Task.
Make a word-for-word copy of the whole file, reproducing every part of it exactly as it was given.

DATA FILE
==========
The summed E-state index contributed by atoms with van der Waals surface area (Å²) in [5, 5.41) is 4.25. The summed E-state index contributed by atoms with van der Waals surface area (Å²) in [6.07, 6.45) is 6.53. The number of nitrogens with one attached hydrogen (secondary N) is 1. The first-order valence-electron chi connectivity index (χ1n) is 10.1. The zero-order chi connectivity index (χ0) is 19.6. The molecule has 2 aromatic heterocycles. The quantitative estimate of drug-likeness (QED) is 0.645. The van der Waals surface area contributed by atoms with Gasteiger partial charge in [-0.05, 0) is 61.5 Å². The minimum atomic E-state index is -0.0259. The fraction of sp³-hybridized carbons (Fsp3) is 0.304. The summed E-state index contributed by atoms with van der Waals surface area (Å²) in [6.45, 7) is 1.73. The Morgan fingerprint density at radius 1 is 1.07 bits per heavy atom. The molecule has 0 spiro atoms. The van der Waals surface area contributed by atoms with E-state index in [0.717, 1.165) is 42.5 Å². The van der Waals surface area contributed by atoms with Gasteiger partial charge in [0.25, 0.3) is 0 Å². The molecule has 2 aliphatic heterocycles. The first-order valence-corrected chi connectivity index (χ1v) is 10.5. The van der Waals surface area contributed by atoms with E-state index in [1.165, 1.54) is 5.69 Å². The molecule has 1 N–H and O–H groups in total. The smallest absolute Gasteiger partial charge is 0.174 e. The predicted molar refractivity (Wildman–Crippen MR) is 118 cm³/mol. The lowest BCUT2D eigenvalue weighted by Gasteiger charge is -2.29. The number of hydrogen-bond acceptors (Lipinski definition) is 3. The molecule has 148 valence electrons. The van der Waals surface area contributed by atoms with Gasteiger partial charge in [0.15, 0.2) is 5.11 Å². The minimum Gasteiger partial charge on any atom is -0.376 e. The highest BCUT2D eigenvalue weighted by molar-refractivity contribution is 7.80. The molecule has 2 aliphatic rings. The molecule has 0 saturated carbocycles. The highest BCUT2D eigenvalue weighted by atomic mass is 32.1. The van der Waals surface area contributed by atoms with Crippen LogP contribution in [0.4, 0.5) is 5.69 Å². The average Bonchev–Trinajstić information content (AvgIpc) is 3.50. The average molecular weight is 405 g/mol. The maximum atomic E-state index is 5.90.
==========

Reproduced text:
The summed E-state index contributed by atoms with van der Waals surface area (Å²) in [5, 5.41) is 4.25. The summed E-state index contributed by atoms with van der Waals surface area (Å²) in [6.07, 6.45) is 6.53. The number of nitrogens with one attached hydrogen (secondary N) is 1. The first-order valence-electron chi connectivity index (χ1n) is 10.1. The zero-order chi connectivity index (χ0) is 19.6. The molecule has 2 aromatic heterocycles. The quantitative estimate of drug-likeness (QED) is 0.645. The van der Waals surface area contributed by atoms with Gasteiger partial charge in [-0.05, 0) is 61.5 Å². The minimum atomic E-state index is -0.0259. The fraction of sp³-hybridized carbons (Fsp3) is 0.304. The summed E-state index contributed by atoms with van der Waals surface area (Å²) in [6.45, 7) is 1.73. The Morgan fingerprint density at radius 1 is 1.07 bits per heavy atom. The molecule has 0 spiro atoms. The van der Waals surface area contributed by atoms with E-state index in [0.717, 1.165) is 42.5 Å². The van der Waals surface area contributed by atoms with Gasteiger partial charge in [0.25, 0.3) is 0 Å². The molecule has 2 aliphatic heterocycles. The first-order valence-corrected chi connectivity index (χ1v) is 10.5. The van der Waals surface area contributed by atoms with E-state index in [1.165, 1.54) is 5.69 Å². The molecule has 1 N–H and O–H groups in total. The smallest absolute Gasteiger partial charge is 0.174 e. The predicted molar refractivity (Wildman–Crippen MR) is 118 cm³/mol. The lowest BCUT2D eigenvalue weighted by Gasteiger charge is -2.29. The number of hydrogen-bond acceptors (Lipinski definition) is 3. The molecule has 148 valence electrons. The van der Waals surface area contributed by atoms with Gasteiger partial charge in [0.15, 0.2) is 5.11 Å². The minimum Gasteiger partial charge on any atom is -0.376 e. The highest BCUT2D eigenvalue weighted by molar-refractivity contribution is 7.80. The molecule has 2 aliphatic rings. The molecule has 0 saturated carbocycles. The highest BCUT2D eigenvalue weighted by atomic mass is 32.1. The van der Waals surface area contributed by atoms with Crippen LogP contribution in [0.4, 0.5) is 5.69 Å². The average Bonchev–Trinajstić information content (AvgIpc) is 3.50. The average molecular weight is 405 g/mol. The maximum atomic E-state index is 5.90.